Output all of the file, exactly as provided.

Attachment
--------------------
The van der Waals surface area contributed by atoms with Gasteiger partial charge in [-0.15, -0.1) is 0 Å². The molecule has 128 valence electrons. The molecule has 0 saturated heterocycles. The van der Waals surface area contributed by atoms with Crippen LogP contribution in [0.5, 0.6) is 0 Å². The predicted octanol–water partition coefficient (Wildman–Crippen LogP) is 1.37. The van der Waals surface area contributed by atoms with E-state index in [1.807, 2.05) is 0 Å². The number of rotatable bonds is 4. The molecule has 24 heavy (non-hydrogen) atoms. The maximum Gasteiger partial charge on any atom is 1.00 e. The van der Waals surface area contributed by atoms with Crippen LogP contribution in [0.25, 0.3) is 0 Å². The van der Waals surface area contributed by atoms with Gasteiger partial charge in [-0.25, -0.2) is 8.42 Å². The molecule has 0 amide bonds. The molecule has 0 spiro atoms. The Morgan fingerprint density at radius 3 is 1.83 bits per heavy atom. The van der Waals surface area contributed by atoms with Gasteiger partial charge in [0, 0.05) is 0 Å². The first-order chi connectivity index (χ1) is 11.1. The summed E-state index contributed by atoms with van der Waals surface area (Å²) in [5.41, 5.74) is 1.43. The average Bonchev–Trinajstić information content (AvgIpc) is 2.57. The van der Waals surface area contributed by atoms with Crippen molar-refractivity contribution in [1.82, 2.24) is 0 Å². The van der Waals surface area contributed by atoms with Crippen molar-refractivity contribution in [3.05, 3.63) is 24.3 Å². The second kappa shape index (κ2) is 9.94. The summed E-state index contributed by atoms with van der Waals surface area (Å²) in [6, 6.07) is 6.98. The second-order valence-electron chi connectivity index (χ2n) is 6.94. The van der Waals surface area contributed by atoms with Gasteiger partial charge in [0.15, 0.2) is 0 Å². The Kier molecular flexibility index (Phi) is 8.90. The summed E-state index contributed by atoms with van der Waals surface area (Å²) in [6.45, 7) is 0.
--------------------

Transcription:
The van der Waals surface area contributed by atoms with Gasteiger partial charge in [-0.15, -0.1) is 0 Å². The molecule has 128 valence electrons. The molecule has 0 saturated heterocycles. The van der Waals surface area contributed by atoms with Crippen LogP contribution in [0.5, 0.6) is 0 Å². The predicted octanol–water partition coefficient (Wildman–Crippen LogP) is 1.37. The van der Waals surface area contributed by atoms with E-state index in [1.807, 2.05) is 0 Å². The number of rotatable bonds is 4. The molecule has 24 heavy (non-hydrogen) atoms. The maximum Gasteiger partial charge on any atom is 1.00 e. The van der Waals surface area contributed by atoms with Crippen LogP contribution in [0.25, 0.3) is 0 Å². The van der Waals surface area contributed by atoms with Gasteiger partial charge in [-0.25, -0.2) is 8.42 Å². The molecule has 0 amide bonds. The molecule has 0 spiro atoms. The Morgan fingerprint density at radius 3 is 1.83 bits per heavy atom. The van der Waals surface area contributed by atoms with Gasteiger partial charge in [0, 0.05) is 0 Å². The first-order chi connectivity index (χ1) is 11.1. The summed E-state index contributed by atoms with van der Waals surface area (Å²) in [5.41, 5.74) is 1.43. The average Bonchev–Trinajstić information content (AvgIpc) is 2.57. The van der Waals surface area contributed by atoms with Crippen molar-refractivity contribution in [1.82, 2.24) is 0 Å². The van der Waals surface area contributed by atoms with Crippen molar-refractivity contribution in [3.05, 3.63) is 24.3 Å². The second kappa shape index (κ2) is 9.94. The summed E-state index contributed by atoms with van der Waals surface area (Å²) in [6, 6.07) is 6.98. The second-order valence-electron chi connectivity index (χ2n) is 6.94. The van der Waals surface area contributed by atoms with Gasteiger partial charge in [0.15, 0.2) is 0 Å². The Kier molecular flexibility index (Phi) is 8.90. The summed E-state index contributed by atoms with van der Waals surface area (Å²) in [6.45, 7) is 0.